Banking

Are you squandering your inheritance by being too cautious?

Britons are in danger of squandering inheritance pots by keeping them vegetating in bank accounts paying little or no interest.

Almost half of people who have received, or are expecting, an inheritance leave it in a current or savings account, according to research by Hargreaves Lansdown – an investment platform. 

Of those that opt to keep money in cash, 8 per cent leave the money in their current account, while 38 per cent put it in a savings account.

Beware inflation: Leaving your inheritance in a savings or current account paying little or no interest may mean it’s value falls in real terms.

It was also found that men are three times more likely to leave an inheritance in their current account than women, whilst women are slightly more likely to put their money in a savings account instead. 

Sarah Coles, from Hargreaves Lansdown, said: ‘When money and emotions collide, you can end up making all sorts of strange decisions, and there are few things in life as emotional as bereavement.

‘We might be perfectly logical about money in every other part of life, but when it comes to an inheritance, we’re so worried about making a mistake with a legacy, that there’s a real risk we end up squandering it through excessive caution.’

With the rate of inflation last month at 2 per cent and the average easy-access account paying just 0.18 per cent, according to Moneyfacts, those with an inheritance stashed away in current or savings accounts risk seeing their money eroded away.

Reasons for leaving inheritance in cash

1. You can’t decide what to do after temporarily placing the inheritance in cash, so it just gets left there.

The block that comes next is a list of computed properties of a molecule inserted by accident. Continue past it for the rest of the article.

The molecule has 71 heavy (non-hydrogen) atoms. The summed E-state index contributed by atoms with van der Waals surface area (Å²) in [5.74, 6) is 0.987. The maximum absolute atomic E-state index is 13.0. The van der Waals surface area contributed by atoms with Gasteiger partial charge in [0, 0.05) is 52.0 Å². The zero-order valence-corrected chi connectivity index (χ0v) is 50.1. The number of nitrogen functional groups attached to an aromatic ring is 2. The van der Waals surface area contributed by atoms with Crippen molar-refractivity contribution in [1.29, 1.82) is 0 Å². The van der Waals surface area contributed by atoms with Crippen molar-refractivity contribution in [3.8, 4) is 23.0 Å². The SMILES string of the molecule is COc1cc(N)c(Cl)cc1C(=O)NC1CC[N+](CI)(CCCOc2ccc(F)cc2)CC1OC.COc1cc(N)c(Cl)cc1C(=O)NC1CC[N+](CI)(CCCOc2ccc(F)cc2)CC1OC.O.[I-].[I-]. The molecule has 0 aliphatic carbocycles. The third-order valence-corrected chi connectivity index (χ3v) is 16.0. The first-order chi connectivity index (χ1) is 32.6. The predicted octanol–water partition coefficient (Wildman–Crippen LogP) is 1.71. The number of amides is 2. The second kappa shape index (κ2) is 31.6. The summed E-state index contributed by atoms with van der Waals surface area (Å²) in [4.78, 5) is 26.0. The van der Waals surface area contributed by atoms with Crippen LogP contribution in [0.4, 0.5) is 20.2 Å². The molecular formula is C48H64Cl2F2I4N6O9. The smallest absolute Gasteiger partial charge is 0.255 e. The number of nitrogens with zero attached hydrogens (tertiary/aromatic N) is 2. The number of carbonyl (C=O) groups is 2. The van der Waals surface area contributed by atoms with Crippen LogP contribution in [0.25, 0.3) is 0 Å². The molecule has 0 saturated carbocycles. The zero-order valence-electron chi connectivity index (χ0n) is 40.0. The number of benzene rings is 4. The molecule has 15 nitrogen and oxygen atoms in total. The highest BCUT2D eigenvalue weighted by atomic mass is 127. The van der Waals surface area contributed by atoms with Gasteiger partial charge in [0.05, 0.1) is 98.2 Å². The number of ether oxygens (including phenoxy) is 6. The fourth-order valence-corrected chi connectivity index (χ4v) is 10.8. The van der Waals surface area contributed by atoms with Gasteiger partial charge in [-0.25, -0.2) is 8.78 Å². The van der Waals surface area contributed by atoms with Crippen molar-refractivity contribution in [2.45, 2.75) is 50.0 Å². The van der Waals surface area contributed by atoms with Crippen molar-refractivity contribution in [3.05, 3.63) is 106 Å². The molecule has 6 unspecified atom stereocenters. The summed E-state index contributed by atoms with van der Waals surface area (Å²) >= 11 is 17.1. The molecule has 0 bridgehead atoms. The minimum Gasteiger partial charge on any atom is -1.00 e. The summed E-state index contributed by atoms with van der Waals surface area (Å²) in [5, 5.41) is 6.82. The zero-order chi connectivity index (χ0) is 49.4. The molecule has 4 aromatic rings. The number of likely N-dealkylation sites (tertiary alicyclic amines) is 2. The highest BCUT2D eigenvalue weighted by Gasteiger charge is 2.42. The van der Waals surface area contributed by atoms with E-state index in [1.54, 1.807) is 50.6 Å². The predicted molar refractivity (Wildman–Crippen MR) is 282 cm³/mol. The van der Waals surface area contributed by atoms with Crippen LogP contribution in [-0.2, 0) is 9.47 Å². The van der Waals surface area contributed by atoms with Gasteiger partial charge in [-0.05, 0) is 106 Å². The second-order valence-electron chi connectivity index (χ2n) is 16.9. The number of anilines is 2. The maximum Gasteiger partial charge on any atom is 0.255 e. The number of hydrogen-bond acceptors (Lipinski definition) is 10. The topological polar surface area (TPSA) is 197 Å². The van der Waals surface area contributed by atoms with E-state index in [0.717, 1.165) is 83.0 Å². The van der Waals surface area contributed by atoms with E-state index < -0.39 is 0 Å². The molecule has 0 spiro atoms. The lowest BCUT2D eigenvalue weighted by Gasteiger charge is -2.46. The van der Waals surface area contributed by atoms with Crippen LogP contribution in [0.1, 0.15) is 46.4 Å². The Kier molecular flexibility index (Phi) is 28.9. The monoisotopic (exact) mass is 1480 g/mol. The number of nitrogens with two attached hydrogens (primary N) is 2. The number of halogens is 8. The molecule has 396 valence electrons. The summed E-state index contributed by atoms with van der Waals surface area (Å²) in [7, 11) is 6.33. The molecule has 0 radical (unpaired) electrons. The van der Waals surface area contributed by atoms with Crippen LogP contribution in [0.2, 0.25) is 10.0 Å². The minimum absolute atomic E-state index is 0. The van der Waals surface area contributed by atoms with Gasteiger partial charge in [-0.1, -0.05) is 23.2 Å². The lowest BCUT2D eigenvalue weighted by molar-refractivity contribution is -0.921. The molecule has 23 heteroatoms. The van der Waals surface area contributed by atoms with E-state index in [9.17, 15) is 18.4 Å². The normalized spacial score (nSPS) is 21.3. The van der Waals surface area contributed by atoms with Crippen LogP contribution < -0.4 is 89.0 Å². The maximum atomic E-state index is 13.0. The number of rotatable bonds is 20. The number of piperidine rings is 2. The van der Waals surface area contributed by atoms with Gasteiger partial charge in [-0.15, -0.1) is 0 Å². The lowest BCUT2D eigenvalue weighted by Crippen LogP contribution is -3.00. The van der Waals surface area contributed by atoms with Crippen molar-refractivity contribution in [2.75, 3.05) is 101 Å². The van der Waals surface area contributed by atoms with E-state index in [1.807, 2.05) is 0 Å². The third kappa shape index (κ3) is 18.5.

2. You feel duty-bound not to take a risk for sentimental reasons, so assume that a bank or building society account will be the safest place for the money.

3. You just feel more comfortable holding your money in cash.

4. You have a nagging worry about things going wrong, so you want money beyond your emergency fund – just in case.

5. You don’t know enough about the alternatives to leaving the money in the bank – and you don’t want to pay for advice.

Based on the current average easy access rate, were you to stash away £100,000 today, you could expect to end up with a sum of £100,904 after five years.

But if inflation were to stick to the Bank of England target and average 2 per cent over the next five years, in real terms the sum would be worth £92,050.

The real interest for such an account would therefore be minus 8.77 per cent, as the purchasing power of nominal cash is eroded over the five years.

Coles said: ‘Leaving a windfall in cash for the long term will subject it to the ravages of inflation and beneficiaries will lose some of the spending power of their money.

‘Investing the lump sum instead could prove more fruitful, especially over the long term, and using the money to pay off debts or top up a pension may be a much smarter choice.

‘If you have more than £85,000 with one bank or building society, excluding NS&I, you also leave yourself vulnerable if that institution was to collapse as the Financial Services Compensation Scheme only covers customers up to this level per person, per institution.’

Is a savings account always a bad option?